As if it was gone from the place it had stood in:
But for squire Hazel's brother, sagacious Jack,
I should hardly have known how to find my way
back;

How he brought me from Smithfield to Dick's I

can't say,

But remember the Charter-house stood in our way

At Dick's I repos'd me, and call'd for some coffee, [of ye; And sweeten'd, and supt, and still kept thinking But not with such pleasure as when I came there To wait 'till sir Peter should chance to appear:

5 A title usually given to the author by his short-hand scholars.

'R. L. esq. generally called by his college acquaintance, sir Peter.

There, while I was turning you o'er in my mind,
"Doctor, how do you do?' says a voice from be-
hind;
[organ-

Thought I to myself I should know that same
And who should it be but my friend doctor Mor-
gan.

The doctor and I took a small walk, and then
He went somewhere else, I to Richard's again:
All ways have I try'd the sad loss to forget,
I have saunter'd, writ short-hand, eat custard,

et cet.

With honest Duke Humphrey I pass the long day,
To others, as yet, having little to say;

For indeed, I must own, since the loss of my
chum,

I am grown, as it were, a mere gerund in dumb.

But Muse! we forget that our grief will prevent

us

[mentous.

From treating of matters more high and moPoor Jonathan Wild!-Clowes, Peer Williams, and I

Have just been in waiting to see him pass by: Good law! how the houses were crowded with mobs,

That look'd like leviathan's picture in Hobb's; From the very ground-floor to the top of the leads,

While Jonathan past thro' a Holborn of heads.

From Newgate to Tyburn he made his pro-
cession,

Supported by two of the nimble profession:
Between the unheeded poor wretches he sat,
In his night-gown and wig, but without e'er a hat;
With a book in his hand he went weeping and
praying,

The mob all along, as he pass'd 'em, huzzaing;
While a parcel of verses the hawkers were hollow-
ing,

Of which I can only remember these following.

"The cunning old pug, ev'ry body remembers, That when he saw chesnuts a roasting i' th' em

bers,

To save his own bacon, took puss's two foots,
And so out o' th' embers he tickled his nuts.
Thus many a poor rogue has been burnt in the hand,
And 't was all nuts to Jonathan, you understand;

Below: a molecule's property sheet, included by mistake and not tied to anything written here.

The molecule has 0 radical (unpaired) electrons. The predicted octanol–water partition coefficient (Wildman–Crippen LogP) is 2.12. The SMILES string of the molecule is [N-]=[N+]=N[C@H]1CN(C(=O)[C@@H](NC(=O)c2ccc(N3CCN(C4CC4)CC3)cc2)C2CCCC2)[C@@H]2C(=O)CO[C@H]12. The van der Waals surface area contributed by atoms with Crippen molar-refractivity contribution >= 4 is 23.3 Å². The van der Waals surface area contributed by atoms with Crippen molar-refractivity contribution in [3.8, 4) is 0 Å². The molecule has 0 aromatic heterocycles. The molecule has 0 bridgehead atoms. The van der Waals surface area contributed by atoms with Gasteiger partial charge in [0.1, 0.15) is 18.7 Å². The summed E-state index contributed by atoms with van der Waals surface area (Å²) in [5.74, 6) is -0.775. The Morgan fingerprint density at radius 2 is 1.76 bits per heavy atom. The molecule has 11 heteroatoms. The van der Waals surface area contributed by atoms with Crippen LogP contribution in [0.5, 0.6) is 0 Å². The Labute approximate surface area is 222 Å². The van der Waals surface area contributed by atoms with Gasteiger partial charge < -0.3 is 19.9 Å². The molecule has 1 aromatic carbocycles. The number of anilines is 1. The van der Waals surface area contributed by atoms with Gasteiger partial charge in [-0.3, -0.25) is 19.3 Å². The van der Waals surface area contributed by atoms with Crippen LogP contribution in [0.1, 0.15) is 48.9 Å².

But he was not so cunning as Æsop's old ape,
For the monkey has brought himself into the
scrape."

And now, Peter, I'm come to the end of my
tether,
[ther:

So I wish you good company, journey, and wea
When friends in the country inquire after John,
Pray tender my service t'em all every one,
To the ladies at Toft, Mr. Legh of High-Legh,
To the Altringham Meeting, if any there be,
Darcy Lever, Will Drake, Mr. Cattell, and Cot-
[tom!
An excellent rhyme that, to wind up one's bot-

tam

Richard's, Monday night,
May 24, 1725.

P.S. What news? Why the lords, if the mi-
nutes say true,
[two,
Have pass'd my Lord Bolingbroke's bill three to
Three to one I would say; and resolved also
That the Commons have made good their arti-
cles-ho!

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And to morrow, earl Thomas's fate to determine,
Their lordships come arm'd both with judgment
and ermine:
[case,
If so-I'll go see 't-or it shall be a hard case.
The surgeons, they say, have got Jonathan's car-

VERSES,

SPOKEN EXTEMPORE AT THE MEETING OF A
CLUB, UPON THE PRESIDENT'S APPEARING IN
A BLACK BOB WIG, WHO USUALLY WORE A
WHITE TYE.

OUR President, in days of yore,
Upon his head a caxen wore;
Upon his head he wore a caxen,
Of hair as white as any flaxen;
But now he cares not of a fig;
A shabby wig upon his po!!,
He wears upon his poll a w g,
Of hair as black as any coal.

A sad and dismal change alas!
Choose how the 'duce it came to pass:
Poor President! what evil fate
Revers'd the colour of his pate?
For if that lamentable dress
Were his own choosing, one would guess,
His wits were certainly gone dead.
By the deep mourning of his head,

Sure it could ne'er be his own choosing
To put his head in such a housing:
It must be ominous, I fear;
Some mischief, to be sure, is near:
Nay, should that black foreboding phiz
Speak from that sturdy trunk of his,
One could not help but think it spoke
Just like a raven from an oak.

A caxen of so black a hue,
On our affairs looks plaguy blue:
We do not meet with such an omen
In any story, Greek or Roman:
A comet, or a blazing star,
Were not so terrible by far;
No; in that wig the Fates have sent us
Of all portents the most portentous,

Who does not tremble for the Club
That looks upon his wig-so scrub!
Without a knot! without a tye!-
What can we hang together by?
So scrub a wig to look upon,
How can the dire phenomenon
Be long before it has undone us?
Oh! 't is a cruel bob upon us.